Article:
Zuul Racehound V2 Build and Review

In this article we will review & build the Zuul Racehound V2 frame (Hovership), which is a H mini quad frame with replaceable arms.

The Zuul V2 frame was provided by Hovership. Review is written by Artur Banach.

Frame overview

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Frame kit contains:

  • 4 x 3mm arms
  • 1.5mm bottom plate and base plate
  • 1.5mm top plate
  • Video transmitter plate
  • 2 x FPV camera side plates
  • 6 aluminium standoffs and hardware
  • 3D printed spacers for base plates (13mm tall)
  • Stomp Cussions (landing gear)
  • 2 x Hovership battery straps
  • Lipo battery grip pads

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The ZUUL frame is an unique “H” shape design. The frame incorporates 3D printed spacers between the 2 base plates. The base section is only 16mm tall, but it’s designed to fit all the electronics components including ESC, FC, PDB etc in there.

LiPo battery can sit inside the fuselage and is protected by the top plate and standoffs.

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Diagonal motor to motor distance is 235mm and it can fit 5′ or smaller propellers.

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Video transmitter has a dedicated location and is supposed to be mounted on a small carbon fibre plate. FPV camera can be mounted using supplied camera plates.

zuul-racehound-v2-mini-quad-frame-fpv-camera-cage

Fully assembled frame weights 132g. Zuul can only take Lipos that are the same size as standard 4S 1300mah because of size limitation of the frame body.

zuul-racehound-v2-mini-quad-frame-logo

Good things about the frame

  • Good quality carbon fibre
  • Very good COG (centre of gravity) with battery sitting low and in line with propellers
  • Battery is well protected
  • Easy access to video transmitter button or dip switches for channel change or replacement, without any headaches
  • Better water resistance because components are well protected within the fuselage
  • Many useful cut-outs in the sandwich plates for wire management
  • Great extras bits and pieces included: stomp cushions, battery pad, battery straps

Disadvantages

  • I found the FPV camera side plates are a bit loose, which causing a bit of a movement on the camera
  • Video transmitter camera plate sits little bit too far outwards. Some thinner video transmitters may not fit there. Alternatively this additional plate can be removed
  • Arms are held by only two screws and they bend a tiny bit (not much of an issue but worth mentioning)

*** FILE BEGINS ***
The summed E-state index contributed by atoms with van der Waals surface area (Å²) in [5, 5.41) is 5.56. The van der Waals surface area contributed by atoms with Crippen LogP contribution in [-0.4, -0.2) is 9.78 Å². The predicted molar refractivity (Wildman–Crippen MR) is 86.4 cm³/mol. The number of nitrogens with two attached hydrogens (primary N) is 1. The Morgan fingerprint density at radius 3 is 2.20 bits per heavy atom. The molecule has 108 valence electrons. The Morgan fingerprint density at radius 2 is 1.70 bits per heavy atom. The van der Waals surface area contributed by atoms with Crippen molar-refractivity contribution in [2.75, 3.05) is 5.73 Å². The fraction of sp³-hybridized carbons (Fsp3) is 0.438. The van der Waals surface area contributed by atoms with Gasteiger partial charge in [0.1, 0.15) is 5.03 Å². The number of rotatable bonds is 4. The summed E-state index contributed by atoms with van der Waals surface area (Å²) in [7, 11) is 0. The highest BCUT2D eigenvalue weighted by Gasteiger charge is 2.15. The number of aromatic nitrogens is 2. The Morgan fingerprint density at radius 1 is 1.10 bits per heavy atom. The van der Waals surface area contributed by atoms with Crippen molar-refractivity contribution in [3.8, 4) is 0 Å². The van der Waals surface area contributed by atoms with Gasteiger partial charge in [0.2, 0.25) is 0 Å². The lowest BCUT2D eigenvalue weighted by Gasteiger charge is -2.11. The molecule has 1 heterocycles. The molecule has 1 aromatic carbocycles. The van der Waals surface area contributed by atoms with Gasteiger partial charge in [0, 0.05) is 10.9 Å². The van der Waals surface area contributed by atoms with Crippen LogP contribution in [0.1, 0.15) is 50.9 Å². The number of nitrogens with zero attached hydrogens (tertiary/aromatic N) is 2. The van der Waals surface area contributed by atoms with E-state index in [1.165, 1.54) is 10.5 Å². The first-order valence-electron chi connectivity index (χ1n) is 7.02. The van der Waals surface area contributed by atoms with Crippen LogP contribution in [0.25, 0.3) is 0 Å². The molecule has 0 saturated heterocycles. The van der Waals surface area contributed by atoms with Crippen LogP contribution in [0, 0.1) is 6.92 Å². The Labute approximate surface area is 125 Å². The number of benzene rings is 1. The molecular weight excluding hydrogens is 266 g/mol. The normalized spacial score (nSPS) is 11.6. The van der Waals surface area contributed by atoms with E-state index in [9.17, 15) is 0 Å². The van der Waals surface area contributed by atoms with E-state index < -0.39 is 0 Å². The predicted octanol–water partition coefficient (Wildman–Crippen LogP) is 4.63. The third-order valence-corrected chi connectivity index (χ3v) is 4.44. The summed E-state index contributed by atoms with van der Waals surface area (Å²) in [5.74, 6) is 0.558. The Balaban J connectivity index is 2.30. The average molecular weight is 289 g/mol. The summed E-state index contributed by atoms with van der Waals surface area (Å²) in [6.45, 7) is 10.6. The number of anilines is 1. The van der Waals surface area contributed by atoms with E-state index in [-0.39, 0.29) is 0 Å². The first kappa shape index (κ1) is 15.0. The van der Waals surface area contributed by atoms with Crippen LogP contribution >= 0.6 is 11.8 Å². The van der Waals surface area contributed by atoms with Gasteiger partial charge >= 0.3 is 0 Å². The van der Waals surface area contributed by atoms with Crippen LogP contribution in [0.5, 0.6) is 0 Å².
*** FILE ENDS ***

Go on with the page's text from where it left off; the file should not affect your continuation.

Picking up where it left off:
• Battery sizes limited to 1300mah – 1500mah. With bigger batteries they will stick out the back when mounting inside the frame and COG would be shifted to the back.
  • I wish they had added additional plate behind the FPV camera for bettery Lipo protection. On larger impact LiPo could move forward and hit the camera
  • Lack of manual – it wasn’t easy to put this frame together without it. Even some experienced builder may encounter difficulties. Hovership makes really nice manuals for other frames. None was made for Zuul V2 (yet)

ZUUL Racehound V2 Build Log

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Parts list:

(For more component options check out Mini Quad Parts List)

Before I started building I filed the carbon fibre edges under the running water. It removes the sharp edges and also makes them less prone to splitting during crashes. This is a standard procedure for mini quad frames that preserves life of carbon fibre.

Bottom plate

Putting the arms, 3D printed spacers and bottom plate together. I used a piece of double side tape to hold the Power Distribution Board (PDB) in place, as well as separating it from the carbon fibre frame.

I trimmed all the ESC power wires to about 7-8mm and they are all double sided taped, then soldered to the PDB.

zuul-racehound-v2-mini-quad-build-pdb-esc-motor-install

Next I Installed the motors on the arms, cut the wires to the correct length and soldered them on my ESC’s. To achieve a neat look, wires were secured inside the mesh.

ESC signal and Ground wires were also trimmed.

I also soldered wires for VTX and FPV camera, as well as the LED bars (bought separately).

zuul-racehound-v2-mini-quad-build-pdb-soldering-wires

In the meantime X4R-SB was de-pined and heatshrinked. I have measured wires length and cut them to suit. X4R-SB was soldered on directly to Flight Controller (FC).